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Old Woes, New Wail PTSD sufferers revisit the torments of war

A Doctor and a Soldier

Summer/Fall 2007 Number 4

Granting their most precious gift: themselves

Calling all doctors!

Lisa Jane Govila, M.D. (’96) Diagnostic Radiology Southfield Radiology Associates PC Privileges with Providence Hospital Southfield, MI Certified by the ABMS Board of Radiology-Diagnostic Radiology AUC Alumni Volunteer

The time to give back to your alma mater has arrived. Like Dr. Govila, you can help shape AUC’s future as a leading medical school by taking part in one or more of our Alumni Volunteer Programs: ❁ Recruitment Fairs and Open Houses ❁ Alumni Admissions Interview Program (AAIP) ❁ Personal Contact (Phone and E-mail) ❁ Reunion Committee and Class Leader With four unique programs, you can pick the one that is right for you. Volunteering is a great way to support AUC and help the Office of Alumni Relations continue to provide a variety of services for students and graduates.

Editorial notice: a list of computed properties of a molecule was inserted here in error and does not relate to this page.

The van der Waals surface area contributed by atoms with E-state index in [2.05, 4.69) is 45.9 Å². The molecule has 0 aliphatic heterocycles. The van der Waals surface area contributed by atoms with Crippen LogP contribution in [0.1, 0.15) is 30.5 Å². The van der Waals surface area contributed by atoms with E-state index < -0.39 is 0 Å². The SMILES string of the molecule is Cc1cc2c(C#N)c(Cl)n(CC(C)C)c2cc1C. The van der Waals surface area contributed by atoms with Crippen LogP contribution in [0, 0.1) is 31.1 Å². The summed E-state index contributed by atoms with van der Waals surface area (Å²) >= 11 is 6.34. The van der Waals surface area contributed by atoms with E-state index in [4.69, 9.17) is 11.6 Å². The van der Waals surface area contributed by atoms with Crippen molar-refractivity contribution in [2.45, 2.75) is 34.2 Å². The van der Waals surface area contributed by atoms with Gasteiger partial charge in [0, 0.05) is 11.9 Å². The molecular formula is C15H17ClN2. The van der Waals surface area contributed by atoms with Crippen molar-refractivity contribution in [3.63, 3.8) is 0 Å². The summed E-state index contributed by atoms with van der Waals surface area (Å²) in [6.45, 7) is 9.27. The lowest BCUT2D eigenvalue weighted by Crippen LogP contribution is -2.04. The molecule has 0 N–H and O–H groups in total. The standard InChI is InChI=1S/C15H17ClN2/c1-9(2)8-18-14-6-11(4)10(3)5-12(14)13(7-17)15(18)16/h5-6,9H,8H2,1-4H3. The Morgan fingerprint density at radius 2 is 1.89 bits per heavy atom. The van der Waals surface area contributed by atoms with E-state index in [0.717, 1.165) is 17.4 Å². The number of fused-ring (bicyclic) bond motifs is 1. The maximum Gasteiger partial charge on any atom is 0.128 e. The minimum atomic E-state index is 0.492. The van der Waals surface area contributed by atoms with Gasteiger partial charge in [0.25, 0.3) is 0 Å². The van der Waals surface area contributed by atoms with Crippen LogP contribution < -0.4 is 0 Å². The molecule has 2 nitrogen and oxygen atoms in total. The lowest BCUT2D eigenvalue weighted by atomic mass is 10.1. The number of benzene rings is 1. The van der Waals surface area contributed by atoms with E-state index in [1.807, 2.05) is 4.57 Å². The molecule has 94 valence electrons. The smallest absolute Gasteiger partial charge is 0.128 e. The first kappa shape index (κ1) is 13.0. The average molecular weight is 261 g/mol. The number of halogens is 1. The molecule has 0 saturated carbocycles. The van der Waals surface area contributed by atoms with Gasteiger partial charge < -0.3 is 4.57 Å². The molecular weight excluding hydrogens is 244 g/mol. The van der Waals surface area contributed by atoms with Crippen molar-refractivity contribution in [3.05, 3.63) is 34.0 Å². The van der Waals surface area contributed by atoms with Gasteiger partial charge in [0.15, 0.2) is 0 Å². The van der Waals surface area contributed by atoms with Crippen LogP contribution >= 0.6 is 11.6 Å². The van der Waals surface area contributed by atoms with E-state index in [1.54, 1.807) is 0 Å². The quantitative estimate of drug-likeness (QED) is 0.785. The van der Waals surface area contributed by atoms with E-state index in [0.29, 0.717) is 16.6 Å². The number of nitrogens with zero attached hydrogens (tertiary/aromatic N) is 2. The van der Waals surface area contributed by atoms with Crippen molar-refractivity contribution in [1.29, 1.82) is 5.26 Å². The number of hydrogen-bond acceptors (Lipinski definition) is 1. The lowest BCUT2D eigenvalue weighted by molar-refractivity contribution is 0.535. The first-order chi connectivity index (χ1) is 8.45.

Office of Alumni Relations 305.446.0600, ext. 1013

Find out more by contacting the Office of Alumni Relations at 305.446.0600, ext. 1013, or via e-mail at